Page:Southern Historical Society Papers volume 12.djvu/266

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256 Southern Historical Society Papers.

ruins against an assault, and when the launch was first discovered it was thought to be a storming party, but it was evidently only a small force to take possession of the Fort. The enemy were doubtless in- duced to believe that the Fort was evacuated from the fact that no evening gun was fired yesterday — a thing so unusual, and which was caused partly by neglect and partly by an accident.

We have endured another day's hard shelling and pelting. It is now just after dark, and not a sound salutes the ear. The whole har- bor seems at rest and quiet ; whether they are or not, I cannot tell. We look for the monitors to come up again in the morning. How I wish we had something with which to fight them ! I was officer of the guard yesterday, and during the fight this morning had to remain at the sally-port with my guard. I had a dangerous post, being in the line of fire, but fortunately escaped untouched. One of my men was killed, and seven negroes, who were taking protection in the casemates with me, were wounded. There were an unusual number of casualties to-day, particularly as to officers. A shell burst just over the mess-room while several officers were at dinner, wounding slightly the Colonel, Adjutant and ordnance officer, together with a negro waiter.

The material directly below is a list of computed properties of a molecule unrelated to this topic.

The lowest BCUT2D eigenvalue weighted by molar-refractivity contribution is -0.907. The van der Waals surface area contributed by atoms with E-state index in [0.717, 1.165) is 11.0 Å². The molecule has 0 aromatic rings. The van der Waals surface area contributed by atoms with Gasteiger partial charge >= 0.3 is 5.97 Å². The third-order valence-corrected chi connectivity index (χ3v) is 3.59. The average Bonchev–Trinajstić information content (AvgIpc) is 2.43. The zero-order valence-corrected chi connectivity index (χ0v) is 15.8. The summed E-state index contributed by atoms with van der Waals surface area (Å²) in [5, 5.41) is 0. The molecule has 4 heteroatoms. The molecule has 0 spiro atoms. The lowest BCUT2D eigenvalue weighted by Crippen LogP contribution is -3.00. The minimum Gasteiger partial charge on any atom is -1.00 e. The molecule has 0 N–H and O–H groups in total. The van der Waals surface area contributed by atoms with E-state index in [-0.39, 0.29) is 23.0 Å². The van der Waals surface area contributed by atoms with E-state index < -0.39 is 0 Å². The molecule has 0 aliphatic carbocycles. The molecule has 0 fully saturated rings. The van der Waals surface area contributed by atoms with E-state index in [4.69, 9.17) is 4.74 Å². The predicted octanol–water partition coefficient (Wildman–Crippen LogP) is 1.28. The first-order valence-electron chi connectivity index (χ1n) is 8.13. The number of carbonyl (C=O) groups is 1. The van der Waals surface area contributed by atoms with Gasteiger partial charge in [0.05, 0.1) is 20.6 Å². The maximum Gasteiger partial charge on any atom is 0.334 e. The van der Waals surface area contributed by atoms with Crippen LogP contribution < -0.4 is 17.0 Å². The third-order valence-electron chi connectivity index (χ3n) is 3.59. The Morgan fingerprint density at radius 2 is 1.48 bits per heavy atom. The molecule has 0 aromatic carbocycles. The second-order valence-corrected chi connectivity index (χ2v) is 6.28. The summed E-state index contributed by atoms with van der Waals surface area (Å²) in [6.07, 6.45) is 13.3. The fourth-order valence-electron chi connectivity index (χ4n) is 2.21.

It seems to be the policy of General Beauregard to hold the Fort at all hazards until he gets his fortifications completed on James and Sullivan's Islands, when we will probably be sent to the latter place. I don't think that the enemy will make an assault. If they do, however, they will find it an ugly little job. Our men are in good spirits, though considerably chafed and worried in consequence of the tremendous bombardment that they have been under for seven days. If it is the wish of our Generals that we should remain here and suf- fer for the good of our country, I hope we will be equal to any danger or hardship that we may be required to endure. I trust the city will be saved, even after Morris' Island and Sumter are abandoned. * '

Iredell Jones.

Fort Sumter, August 25, 1863.

My Dear Mother : — It gratified me much to receive your kind let- ter yesterday evening. It so happened that I read it at the same time that I received the Charleston papers containing the vile, brutal, un- civilized demand of the wretch who commands the Yankee forces in this department, and its pure, pious, trustful spirit, representing the